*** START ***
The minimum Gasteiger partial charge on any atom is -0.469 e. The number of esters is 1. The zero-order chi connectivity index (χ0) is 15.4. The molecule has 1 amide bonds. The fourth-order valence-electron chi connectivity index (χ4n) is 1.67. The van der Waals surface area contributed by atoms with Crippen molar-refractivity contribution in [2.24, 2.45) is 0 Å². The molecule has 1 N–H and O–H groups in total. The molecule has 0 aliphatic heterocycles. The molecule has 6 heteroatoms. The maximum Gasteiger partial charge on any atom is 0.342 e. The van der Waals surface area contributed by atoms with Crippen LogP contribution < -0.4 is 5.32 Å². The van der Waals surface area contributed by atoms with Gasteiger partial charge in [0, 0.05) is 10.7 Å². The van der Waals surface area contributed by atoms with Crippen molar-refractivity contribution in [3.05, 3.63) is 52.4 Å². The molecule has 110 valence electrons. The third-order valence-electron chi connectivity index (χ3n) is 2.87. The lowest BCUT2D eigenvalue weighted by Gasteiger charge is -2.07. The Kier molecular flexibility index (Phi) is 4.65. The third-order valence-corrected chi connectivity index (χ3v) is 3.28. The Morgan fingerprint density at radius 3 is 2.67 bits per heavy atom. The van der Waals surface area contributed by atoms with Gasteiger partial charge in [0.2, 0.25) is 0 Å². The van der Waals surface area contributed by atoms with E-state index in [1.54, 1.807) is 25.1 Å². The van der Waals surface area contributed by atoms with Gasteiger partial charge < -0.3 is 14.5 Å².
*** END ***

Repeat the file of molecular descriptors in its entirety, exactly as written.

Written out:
The minimum Gasteiger partial charge on any atom is -0.469 e. The number of esters is 1. The zero-order chi connectivity index (χ0) is 15.4. The molecule has 1 amide bonds. The fourth-order valence-electron chi connectivity index (χ4n) is 1.67. The van der Waals surface area contributed by atoms with Crippen molar-refractivity contribution in [2.24, 2.45) is 0 Å². The molecule has 1 N–H and O–H groups in total. The molecule has 0 aliphatic heterocycles. The molecule has 6 heteroatoms. The maximum Gasteiger partial charge on any atom is 0.342 e. The van der Waals surface area contributed by atoms with Crippen LogP contribution < -0.4 is 5.32 Å². The van der Waals surface area contributed by atoms with Gasteiger partial charge in [0, 0.05) is 10.7 Å². The van der Waals surface area contributed by atoms with Crippen molar-refractivity contribution in [3.05, 3.63) is 52.4 Å². The molecule has 110 valence electrons. The third-order valence-electron chi connectivity index (χ3n) is 2.87. The lowest BCUT2D eigenvalue weighted by Gasteiger charge is -2.07. The Kier molecular flexibility index (Phi) is 4.65. The third-order valence-corrected chi connectivity index (χ3v) is 3.28. The Morgan fingerprint density at radius 3 is 2.67 bits per heavy atom. The van der Waals surface area contributed by atoms with Gasteiger partial charge in [0.2, 0.25) is 0 Å². The van der Waals surface area contributed by atoms with E-state index in [1.54, 1.807) is 25.1 Å². The van der Waals surface area contributed by atoms with Gasteiger partial charge < -0.3 is 14.5 Å².